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The confirmation of the intervention came hours after the BOJ’s decision to keep interest rates at near zero to support the country’s fragile economic recovery, a position many analysts believe is becoming increasingly untenable given the global shift towards higher borrowing costs.

BOJ Governor Haruhiko Kuroda told reporters that the central bank could wait years to raise rates or change its moderate policy guidelines.

“There is absolutely no change in our position to maintain an easy monetary policy for the time being. We will not raise interest rates for the time being,” Kuroda said after the policy decision.

The BOJ’s decision came after the US Federal Reserve hiked interest rates by 75 basis points for the third consecutive time on Wednesday and announced more significant hikes, underscoring its determination not to give up the fight against inflation and give the dollar a further boost. read more

Japan was also alone among the major economies in keeping short-term interest rates in negative territory after the Swiss National Bank raised its key rate by 75 basis points on Thursday, ending years of negative interest rates aimed at boosting the appreciation of the economy. temper its currency. read more

SNB chairman Thomas Jordan told a briefing that his bank was not participating in coordinated measures to support the yen.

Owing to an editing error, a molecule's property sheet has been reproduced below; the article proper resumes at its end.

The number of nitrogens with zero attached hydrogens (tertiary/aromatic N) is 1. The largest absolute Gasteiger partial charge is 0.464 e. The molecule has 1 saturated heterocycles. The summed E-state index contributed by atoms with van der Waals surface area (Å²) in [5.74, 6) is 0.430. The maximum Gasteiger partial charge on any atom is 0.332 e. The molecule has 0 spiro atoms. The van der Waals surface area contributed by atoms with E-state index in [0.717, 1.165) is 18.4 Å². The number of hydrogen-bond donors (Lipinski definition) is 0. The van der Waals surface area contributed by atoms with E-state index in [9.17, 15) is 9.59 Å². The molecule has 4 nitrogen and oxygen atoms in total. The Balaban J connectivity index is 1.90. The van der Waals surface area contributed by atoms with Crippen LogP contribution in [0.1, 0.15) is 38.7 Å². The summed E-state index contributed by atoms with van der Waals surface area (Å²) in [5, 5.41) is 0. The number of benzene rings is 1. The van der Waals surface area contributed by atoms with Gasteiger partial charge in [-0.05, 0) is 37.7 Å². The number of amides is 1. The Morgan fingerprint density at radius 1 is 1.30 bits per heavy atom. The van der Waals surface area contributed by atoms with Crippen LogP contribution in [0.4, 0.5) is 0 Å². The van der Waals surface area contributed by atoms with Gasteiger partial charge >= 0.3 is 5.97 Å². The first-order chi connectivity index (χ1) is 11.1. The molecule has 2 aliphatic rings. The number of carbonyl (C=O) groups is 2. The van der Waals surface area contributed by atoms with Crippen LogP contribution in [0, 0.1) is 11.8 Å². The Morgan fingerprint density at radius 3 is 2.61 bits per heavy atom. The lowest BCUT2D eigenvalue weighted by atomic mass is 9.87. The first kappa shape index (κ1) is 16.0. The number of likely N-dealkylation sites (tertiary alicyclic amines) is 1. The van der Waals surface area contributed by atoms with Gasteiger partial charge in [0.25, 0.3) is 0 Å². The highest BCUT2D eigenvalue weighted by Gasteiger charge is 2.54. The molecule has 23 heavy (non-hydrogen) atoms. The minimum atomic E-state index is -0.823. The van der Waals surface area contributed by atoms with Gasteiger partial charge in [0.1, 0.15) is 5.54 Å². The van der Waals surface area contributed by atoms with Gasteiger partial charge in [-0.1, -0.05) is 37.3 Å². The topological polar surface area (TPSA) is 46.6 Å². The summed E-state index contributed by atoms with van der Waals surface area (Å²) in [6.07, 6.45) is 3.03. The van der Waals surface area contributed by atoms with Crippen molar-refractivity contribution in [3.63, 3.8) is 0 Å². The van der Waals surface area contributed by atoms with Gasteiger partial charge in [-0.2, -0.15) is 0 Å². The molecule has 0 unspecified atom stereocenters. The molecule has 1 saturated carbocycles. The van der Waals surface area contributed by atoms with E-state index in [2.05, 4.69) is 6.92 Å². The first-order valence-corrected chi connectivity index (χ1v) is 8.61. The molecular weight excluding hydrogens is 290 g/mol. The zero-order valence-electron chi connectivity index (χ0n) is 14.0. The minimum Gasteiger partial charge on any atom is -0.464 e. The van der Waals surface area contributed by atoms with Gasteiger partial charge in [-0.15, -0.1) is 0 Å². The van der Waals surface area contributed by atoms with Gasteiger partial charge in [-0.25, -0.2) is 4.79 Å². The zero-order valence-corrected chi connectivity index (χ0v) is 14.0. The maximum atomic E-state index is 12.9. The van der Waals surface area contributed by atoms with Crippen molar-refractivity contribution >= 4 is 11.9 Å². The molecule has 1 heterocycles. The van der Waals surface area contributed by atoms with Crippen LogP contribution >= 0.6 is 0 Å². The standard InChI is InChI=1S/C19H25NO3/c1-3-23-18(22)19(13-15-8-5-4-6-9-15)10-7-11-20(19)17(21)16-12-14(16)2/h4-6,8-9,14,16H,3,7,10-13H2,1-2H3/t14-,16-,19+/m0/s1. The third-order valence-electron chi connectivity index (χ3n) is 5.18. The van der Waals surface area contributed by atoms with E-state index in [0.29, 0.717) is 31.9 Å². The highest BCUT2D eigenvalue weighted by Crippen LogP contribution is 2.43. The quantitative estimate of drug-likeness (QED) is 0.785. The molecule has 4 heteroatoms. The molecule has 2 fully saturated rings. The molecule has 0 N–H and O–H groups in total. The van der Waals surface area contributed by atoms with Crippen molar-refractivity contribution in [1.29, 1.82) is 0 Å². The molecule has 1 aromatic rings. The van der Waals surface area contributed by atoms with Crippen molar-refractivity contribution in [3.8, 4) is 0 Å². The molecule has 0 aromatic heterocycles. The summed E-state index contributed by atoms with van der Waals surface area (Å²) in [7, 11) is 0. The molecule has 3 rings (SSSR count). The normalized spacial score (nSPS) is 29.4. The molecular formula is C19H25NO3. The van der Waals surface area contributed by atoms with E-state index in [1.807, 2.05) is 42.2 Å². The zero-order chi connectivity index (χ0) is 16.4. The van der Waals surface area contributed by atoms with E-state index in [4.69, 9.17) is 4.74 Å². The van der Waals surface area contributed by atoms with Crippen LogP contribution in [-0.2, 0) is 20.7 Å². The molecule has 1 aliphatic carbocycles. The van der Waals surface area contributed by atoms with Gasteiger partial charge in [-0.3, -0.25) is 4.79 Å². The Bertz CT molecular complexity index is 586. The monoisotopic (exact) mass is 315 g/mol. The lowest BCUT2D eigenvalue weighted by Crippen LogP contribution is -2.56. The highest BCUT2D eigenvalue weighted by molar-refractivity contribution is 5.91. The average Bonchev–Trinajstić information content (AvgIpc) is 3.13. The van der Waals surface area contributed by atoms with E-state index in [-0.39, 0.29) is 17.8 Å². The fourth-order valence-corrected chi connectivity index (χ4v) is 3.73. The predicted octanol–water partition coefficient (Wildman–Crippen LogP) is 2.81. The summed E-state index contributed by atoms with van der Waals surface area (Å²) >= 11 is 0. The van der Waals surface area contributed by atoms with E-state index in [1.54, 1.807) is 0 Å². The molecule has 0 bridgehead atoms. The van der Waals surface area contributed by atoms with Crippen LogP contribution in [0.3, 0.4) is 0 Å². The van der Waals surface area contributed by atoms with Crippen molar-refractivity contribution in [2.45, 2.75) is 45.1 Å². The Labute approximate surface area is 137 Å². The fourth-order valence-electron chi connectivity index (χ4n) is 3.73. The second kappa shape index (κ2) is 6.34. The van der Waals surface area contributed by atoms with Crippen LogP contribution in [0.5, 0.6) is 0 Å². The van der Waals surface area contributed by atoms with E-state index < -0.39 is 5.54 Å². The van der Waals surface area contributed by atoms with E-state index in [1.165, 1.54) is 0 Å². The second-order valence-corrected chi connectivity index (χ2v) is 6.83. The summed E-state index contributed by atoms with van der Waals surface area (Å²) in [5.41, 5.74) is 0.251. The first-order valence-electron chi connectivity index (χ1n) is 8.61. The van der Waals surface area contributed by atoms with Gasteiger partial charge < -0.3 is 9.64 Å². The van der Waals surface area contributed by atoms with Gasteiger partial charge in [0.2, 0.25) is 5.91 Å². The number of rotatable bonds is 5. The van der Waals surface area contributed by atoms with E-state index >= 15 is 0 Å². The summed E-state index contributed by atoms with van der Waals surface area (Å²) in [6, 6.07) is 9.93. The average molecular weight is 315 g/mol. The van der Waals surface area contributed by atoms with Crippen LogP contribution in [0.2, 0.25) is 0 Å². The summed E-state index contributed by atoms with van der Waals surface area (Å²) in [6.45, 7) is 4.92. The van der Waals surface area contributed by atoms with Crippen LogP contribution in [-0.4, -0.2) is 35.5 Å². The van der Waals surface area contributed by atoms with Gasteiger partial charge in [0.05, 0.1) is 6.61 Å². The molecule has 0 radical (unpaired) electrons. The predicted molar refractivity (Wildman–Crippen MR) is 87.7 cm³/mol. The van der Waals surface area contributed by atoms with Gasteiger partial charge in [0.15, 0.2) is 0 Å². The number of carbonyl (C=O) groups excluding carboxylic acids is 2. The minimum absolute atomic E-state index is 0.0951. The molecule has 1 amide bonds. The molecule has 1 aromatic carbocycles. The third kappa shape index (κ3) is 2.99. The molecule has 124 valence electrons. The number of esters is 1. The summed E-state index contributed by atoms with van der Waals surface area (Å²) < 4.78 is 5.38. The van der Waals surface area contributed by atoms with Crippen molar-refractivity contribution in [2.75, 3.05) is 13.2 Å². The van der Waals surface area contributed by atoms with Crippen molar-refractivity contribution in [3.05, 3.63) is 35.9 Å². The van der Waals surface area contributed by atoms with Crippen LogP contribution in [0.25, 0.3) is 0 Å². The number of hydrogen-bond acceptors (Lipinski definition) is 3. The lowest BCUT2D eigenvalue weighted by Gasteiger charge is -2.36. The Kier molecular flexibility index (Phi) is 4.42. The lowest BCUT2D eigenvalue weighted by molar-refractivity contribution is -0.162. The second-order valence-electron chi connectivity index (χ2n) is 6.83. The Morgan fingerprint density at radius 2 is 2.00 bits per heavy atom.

With the BOJ ruling out a near-term rate hike, currency intervention was the most powerful — and last resort — weapon Japan had left to halt sharp declines in the yen that pushed up import costs and threatened to hurt consumption.

Yen Interventions 1990s-2020s

“Japan’s first currency intervention in nearly a quarter of a century is an important but ultimately doomed step to defend the yen,” said Ben Laidler, global markets strategist at Etoro in London.

“As long as the Fed stays on its aggressive, rate-raising footing, any intervention in the yen will only slow the yen’s decline, not stop it.”

Intervention with buying yen has been very rare. The last time Japan intervened to support its currency was in 1998, when the Asian financial crisis caused a sell off of the yen and rapid capital outflows from the region. Before that, Tokyo intervened to counter the decline of the yen in 1991-1992.

Intervening by buying yen is also considered more difficult than by selling it.

If the yen sells intervention, Japan can continue to squeeze the yen to sell to the market. But to buy, it must tap its $1.33 trillion in foreign reserves, which, while plentiful, can quickly diminish if huge sums are needed to affect tariffs.

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Reporting by Leika Kihara; Additional coverage by Andrea Shalal in Washington, Julie Gordon in Ottowa, Gertrude Chavez and Alden Bentley in New York, Tetsushi Kajimoto, Kantaro Komiya, Daniel Leussink, Kaori Kaneko and Takaya Yamaguchi in Tokyo and Bansari Mayur Kamdar in Bangalore; Editing by Richard Pullin, Sam Holmes and Kirsten Donovan

Our Standards: The Thomson Reuters Trust Principles.